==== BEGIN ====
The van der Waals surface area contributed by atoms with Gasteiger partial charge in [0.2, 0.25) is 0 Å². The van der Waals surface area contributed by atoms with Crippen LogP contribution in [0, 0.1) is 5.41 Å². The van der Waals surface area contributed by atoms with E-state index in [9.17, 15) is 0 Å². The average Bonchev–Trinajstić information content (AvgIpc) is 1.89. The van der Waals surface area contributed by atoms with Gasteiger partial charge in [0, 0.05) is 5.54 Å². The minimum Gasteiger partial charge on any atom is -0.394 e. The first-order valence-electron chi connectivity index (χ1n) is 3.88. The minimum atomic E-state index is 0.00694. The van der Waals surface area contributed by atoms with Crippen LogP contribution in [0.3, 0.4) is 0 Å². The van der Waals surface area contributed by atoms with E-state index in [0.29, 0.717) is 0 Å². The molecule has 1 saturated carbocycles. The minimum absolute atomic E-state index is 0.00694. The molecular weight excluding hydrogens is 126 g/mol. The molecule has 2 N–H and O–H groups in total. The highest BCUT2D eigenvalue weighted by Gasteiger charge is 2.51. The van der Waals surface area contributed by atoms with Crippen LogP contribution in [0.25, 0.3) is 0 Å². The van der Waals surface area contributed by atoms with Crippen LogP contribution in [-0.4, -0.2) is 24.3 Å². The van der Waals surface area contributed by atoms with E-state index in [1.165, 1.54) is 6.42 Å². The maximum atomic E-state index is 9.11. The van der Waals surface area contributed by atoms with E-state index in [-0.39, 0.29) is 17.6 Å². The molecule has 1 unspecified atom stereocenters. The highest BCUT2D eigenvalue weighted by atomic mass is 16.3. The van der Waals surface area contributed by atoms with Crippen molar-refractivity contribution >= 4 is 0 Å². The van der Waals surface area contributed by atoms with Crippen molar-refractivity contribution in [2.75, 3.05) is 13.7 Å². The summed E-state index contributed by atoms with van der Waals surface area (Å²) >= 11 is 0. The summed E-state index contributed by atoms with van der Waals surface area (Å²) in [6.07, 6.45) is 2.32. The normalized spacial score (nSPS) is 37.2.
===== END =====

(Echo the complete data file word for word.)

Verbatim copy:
The van der Waals surface area contributed by atoms with Gasteiger partial charge in [0.2, 0.25) is 0 Å². The van der Waals surface area contributed by atoms with Crippen LogP contribution in [0, 0.1) is 5.41 Å². The van der Waals surface area contributed by atoms with E-state index in [9.17, 15) is 0 Å². The average Bonchev–Trinajstić information content (AvgIpc) is 1.89. The van der Waals surface area contributed by atoms with Gasteiger partial charge in [0, 0.05) is 5.54 Å². The minimum Gasteiger partial charge on any atom is -0.394 e. The first-order valence-electron chi connectivity index (χ1n) is 3.88. The minimum atomic E-state index is 0.00694. The van der Waals surface area contributed by atoms with Crippen LogP contribution in [0.3, 0.4) is 0 Å². The van der Waals surface area contributed by atoms with E-state index in [0.29, 0.717) is 0 Å². The molecule has 1 saturated carbocycles. The minimum absolute atomic E-state index is 0.00694. The molecular weight excluding hydrogens is 126 g/mol. The molecule has 2 N–H and O–H groups in total. The highest BCUT2D eigenvalue weighted by Gasteiger charge is 2.51. The van der Waals surface area contributed by atoms with Crippen LogP contribution in [0.25, 0.3) is 0 Å². The van der Waals surface area contributed by atoms with Crippen LogP contribution in [-0.4, -0.2) is 24.3 Å². The van der Waals surface area contributed by atoms with E-state index in [1.165, 1.54) is 6.42 Å². The maximum atomic E-state index is 9.11. The van der Waals surface area contributed by atoms with E-state index in [-0.39, 0.29) is 17.6 Å². The molecule has 1 unspecified atom stereocenters. The highest BCUT2D eigenvalue weighted by atomic mass is 16.3. The van der Waals surface area contributed by atoms with Crippen molar-refractivity contribution >= 4 is 0 Å². The van der Waals surface area contributed by atoms with Crippen molar-refractivity contribution in [2.75, 3.05) is 13.7 Å². The summed E-state index contributed by atoms with van der Waals surface area (Å²) >= 11 is 0. The summed E-state index contributed by atoms with van der Waals surface area (Å²) in [6.07, 6.45) is 2.32. The normalized spacial score (nSPS) is 37.2.